‘I’m Prepared To Go Back To Muskets’: New York Gov. Hochul Rages Over SCOTUS Overturning Concealed Carry Law


Nicole Silverio Media Reporter
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Democratic New York Gov. Kathy Hochul angrily responded to the Supreme Court ruling overturning her state’s gun law that required individuals to show “proper cause” to obtain a concealed carry permit in a Thursday address.

The case, New York State Rifle & Pistol Association v. Keith M. Corlett, challenged the state regulation requiring “proper cause” to obtain a license to carry handguns in public. The Court struck down the law Thursday, ruling that proper cause “violates the Fourteenth Amendment” by preventing law-abiding citizens from keeping and bearing arms for self-defense purposes.

Hochul blasted the decision of the “politicized Supreme Court” that New York “must demonstrate that the regulation is consistent with this nation’s history and tradition of firearm regulation.” She claimed the Court has “taken away” the state’s right to implement “reasonable restrictions” on gun ownership.

“We’re not powerless in this situation. We’re not going to cede our rights that easily, despite the best efforts of the politicized Supreme Court of the United States of America,” she began. “No longer can we strike the balance … Shocking. Absolutely shocking that they have taken away our right to have reasonable restrictions. We can have restrictions on speech. You can’t yell ‘fire’ in a crowded theater. But somehow there’s no restrictions allowed on the Second Amendment. This is New York, we don’t back down. We fight back.”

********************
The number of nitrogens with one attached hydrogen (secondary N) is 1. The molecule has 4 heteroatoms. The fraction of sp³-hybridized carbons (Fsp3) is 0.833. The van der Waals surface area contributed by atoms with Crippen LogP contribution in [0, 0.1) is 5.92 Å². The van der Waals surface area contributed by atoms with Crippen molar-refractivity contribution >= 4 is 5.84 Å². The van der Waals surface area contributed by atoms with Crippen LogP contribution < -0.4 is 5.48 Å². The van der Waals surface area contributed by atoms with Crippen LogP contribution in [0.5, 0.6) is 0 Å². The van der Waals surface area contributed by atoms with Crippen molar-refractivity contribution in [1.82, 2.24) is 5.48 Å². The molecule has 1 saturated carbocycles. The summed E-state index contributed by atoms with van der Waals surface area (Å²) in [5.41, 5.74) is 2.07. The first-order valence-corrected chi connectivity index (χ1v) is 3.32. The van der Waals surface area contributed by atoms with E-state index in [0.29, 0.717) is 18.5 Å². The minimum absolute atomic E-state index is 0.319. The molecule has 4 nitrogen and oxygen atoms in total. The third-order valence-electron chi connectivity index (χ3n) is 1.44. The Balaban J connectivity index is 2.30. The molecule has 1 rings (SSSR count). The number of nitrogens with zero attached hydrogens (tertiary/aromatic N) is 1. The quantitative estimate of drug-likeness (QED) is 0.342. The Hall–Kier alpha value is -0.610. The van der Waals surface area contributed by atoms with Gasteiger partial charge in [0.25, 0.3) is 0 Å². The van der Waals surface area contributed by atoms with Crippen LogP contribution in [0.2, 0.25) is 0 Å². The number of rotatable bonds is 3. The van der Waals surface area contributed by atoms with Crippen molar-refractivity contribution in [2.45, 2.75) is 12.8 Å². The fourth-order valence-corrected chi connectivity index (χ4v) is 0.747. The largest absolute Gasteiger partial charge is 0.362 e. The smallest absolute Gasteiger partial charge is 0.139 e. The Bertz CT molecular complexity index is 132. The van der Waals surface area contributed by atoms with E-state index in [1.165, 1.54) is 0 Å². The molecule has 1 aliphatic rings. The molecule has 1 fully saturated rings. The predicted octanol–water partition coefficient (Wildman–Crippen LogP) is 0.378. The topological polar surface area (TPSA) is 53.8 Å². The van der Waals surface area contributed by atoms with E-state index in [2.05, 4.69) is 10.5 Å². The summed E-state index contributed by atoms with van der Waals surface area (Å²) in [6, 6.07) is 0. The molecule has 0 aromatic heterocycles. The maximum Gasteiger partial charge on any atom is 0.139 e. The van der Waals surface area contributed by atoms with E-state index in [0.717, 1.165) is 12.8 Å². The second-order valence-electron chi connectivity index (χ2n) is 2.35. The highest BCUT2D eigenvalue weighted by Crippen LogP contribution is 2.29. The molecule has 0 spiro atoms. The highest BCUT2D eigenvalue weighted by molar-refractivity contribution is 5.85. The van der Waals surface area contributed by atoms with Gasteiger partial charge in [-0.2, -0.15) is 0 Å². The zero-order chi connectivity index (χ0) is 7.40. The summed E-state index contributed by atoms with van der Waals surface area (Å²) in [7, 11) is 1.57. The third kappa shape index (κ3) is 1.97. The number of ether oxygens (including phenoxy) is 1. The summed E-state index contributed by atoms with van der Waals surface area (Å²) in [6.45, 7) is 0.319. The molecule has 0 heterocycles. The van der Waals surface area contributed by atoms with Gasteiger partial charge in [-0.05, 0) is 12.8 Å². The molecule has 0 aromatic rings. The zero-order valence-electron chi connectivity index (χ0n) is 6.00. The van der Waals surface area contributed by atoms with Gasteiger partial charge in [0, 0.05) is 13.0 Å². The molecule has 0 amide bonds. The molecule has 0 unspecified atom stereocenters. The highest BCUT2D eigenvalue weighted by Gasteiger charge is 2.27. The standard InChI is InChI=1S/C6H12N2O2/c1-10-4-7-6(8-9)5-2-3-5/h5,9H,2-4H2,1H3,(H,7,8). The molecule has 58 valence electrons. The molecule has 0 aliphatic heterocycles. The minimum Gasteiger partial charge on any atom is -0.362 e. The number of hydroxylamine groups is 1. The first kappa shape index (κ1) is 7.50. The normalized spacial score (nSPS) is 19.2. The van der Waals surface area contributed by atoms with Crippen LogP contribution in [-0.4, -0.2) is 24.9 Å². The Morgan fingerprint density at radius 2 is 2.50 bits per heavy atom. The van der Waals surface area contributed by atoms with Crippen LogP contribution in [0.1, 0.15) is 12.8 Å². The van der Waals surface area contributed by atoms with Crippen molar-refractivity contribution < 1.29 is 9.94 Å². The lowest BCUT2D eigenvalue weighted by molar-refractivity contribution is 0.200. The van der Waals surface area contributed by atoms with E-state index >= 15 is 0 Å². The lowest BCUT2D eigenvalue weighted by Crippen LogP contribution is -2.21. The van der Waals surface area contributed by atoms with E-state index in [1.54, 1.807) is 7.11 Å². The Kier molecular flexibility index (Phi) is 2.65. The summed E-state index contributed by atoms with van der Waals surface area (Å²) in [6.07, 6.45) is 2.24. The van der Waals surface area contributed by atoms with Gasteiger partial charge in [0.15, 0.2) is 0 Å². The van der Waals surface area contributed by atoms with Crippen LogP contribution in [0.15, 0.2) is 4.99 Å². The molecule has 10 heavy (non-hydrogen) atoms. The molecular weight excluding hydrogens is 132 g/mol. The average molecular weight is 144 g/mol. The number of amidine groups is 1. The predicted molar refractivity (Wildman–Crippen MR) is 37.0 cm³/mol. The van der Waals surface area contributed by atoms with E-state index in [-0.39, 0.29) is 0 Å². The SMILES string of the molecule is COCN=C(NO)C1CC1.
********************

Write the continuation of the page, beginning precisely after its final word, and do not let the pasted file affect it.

“I’m sorry this dark day has come,” she continued. (RELATED: ‘No More Mass Shootings’: New York Gov. Kathy Hochul Laments Mass Shooting)

She criticized the Court for allegedly wanting to return to the year 1788 when the Constitution was ratified, incorrectly claiming that the only weapons at the time were muskets.

“I’m prepared to go back to muskets,” she said. “I don’t think they envisioned the high capacity assault weapon magazines intended for battlefields.”

When the Second Amendment was ratified, the most common types of firearms were the musket and the flintlock pistol, including the blunderbuss short-ranged musket and British Sea Service Pistol, according to the Washington Post. Some citizens owned a dueling pistol which were standardized, and carried a ball of 48 to the pound.

Hochul signed a slew of gun control legislation in June raising the minimum age to purchase a semi-automatic rifle to 21, strengthen the state’s red flag laws, make it more difficult to purchase semi-automatic weapons and ban body armor sales except for those in select professions.

President Joe Biden has repeated the false claim that an individual could not purchase a cannon in the late 18th century. The Washington Post gave his statement four Pinocchios in a June 28, 2021, piece, saying there was no federal law about the types of firearms a private citizen could own and that they were permitted to own a cannon.

He then claimed that cannons were outlawed 20 years after the Revolutionary War, which is still incorrect, the Washington Post reported.